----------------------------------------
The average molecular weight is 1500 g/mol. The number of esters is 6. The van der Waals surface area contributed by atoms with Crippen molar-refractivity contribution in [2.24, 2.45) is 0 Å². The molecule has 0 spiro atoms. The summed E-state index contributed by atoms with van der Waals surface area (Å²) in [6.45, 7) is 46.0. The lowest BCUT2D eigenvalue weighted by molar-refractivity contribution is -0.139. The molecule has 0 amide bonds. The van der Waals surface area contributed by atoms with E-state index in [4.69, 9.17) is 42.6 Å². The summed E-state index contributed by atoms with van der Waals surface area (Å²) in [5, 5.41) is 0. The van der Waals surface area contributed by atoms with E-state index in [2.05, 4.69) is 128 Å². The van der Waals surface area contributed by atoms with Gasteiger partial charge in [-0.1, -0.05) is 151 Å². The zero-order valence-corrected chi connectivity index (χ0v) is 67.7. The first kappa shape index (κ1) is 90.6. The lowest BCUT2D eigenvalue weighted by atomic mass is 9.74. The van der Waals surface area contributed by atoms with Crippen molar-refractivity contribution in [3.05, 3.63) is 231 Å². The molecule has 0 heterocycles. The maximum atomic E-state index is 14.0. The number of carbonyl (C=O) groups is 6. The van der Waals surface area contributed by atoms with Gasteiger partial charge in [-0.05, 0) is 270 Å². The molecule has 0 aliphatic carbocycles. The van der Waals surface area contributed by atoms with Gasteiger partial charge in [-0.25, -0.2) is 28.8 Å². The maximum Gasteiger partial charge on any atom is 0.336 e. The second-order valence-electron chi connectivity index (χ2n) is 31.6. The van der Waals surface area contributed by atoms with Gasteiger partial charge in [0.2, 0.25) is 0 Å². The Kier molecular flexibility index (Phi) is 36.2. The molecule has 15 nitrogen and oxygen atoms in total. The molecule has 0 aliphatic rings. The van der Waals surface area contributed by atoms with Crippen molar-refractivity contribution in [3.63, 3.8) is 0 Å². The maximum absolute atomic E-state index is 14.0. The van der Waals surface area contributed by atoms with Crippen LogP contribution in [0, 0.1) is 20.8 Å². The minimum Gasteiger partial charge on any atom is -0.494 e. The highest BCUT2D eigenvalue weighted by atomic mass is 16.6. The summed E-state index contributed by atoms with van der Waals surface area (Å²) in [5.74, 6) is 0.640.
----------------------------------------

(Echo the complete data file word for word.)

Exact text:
The average molecular weight is 1500 g/mol. The number of esters is 6. The van der Waals surface area contributed by atoms with Crippen molar-refractivity contribution in [2.24, 2.45) is 0 Å². The molecule has 0 spiro atoms. The summed E-state index contributed by atoms with van der Waals surface area (Å²) in [6.45, 7) is 46.0. The lowest BCUT2D eigenvalue weighted by molar-refractivity contribution is -0.139. The molecule has 0 amide bonds. The van der Waals surface area contributed by atoms with E-state index in [4.69, 9.17) is 42.6 Å². The summed E-state index contributed by atoms with van der Waals surface area (Å²) in [5, 5.41) is 0. The van der Waals surface area contributed by atoms with E-state index in [2.05, 4.69) is 128 Å². The van der Waals surface area contributed by atoms with Gasteiger partial charge in [-0.1, -0.05) is 151 Å². The zero-order valence-corrected chi connectivity index (χ0v) is 67.7. The first kappa shape index (κ1) is 90.6. The lowest BCUT2D eigenvalue weighted by atomic mass is 9.74. The van der Waals surface area contributed by atoms with Crippen molar-refractivity contribution in [3.05, 3.63) is 231 Å². The molecule has 0 heterocycles. The maximum atomic E-state index is 14.0. The number of carbonyl (C=O) groups is 6. The van der Waals surface area contributed by atoms with Gasteiger partial charge in [-0.05, 0) is 270 Å². The molecule has 0 aliphatic carbocycles. The van der Waals surface area contributed by atoms with Gasteiger partial charge in [-0.25, -0.2) is 28.8 Å². The maximum Gasteiger partial charge on any atom is 0.336 e. The second-order valence-electron chi connectivity index (χ2n) is 31.6. The van der Waals surface area contributed by atoms with Gasteiger partial charge in [0.2, 0.25) is 0 Å². The Kier molecular flexibility index (Phi) is 36.2. The molecule has 15 nitrogen and oxygen atoms in total. The molecule has 0 aliphatic rings. The van der Waals surface area contributed by atoms with Crippen molar-refractivity contribution in [3.63, 3.8) is 0 Å². The maximum absolute atomic E-state index is 14.0. The van der Waals surface area contributed by atoms with Crippen LogP contribution in [0, 0.1) is 20.8 Å². The minimum Gasteiger partial charge on any atom is -0.494 e. The highest BCUT2D eigenvalue weighted by atomic mass is 16.6. The summed E-state index contributed by atoms with van der Waals surface area (Å²) in [5.74, 6) is 0.640.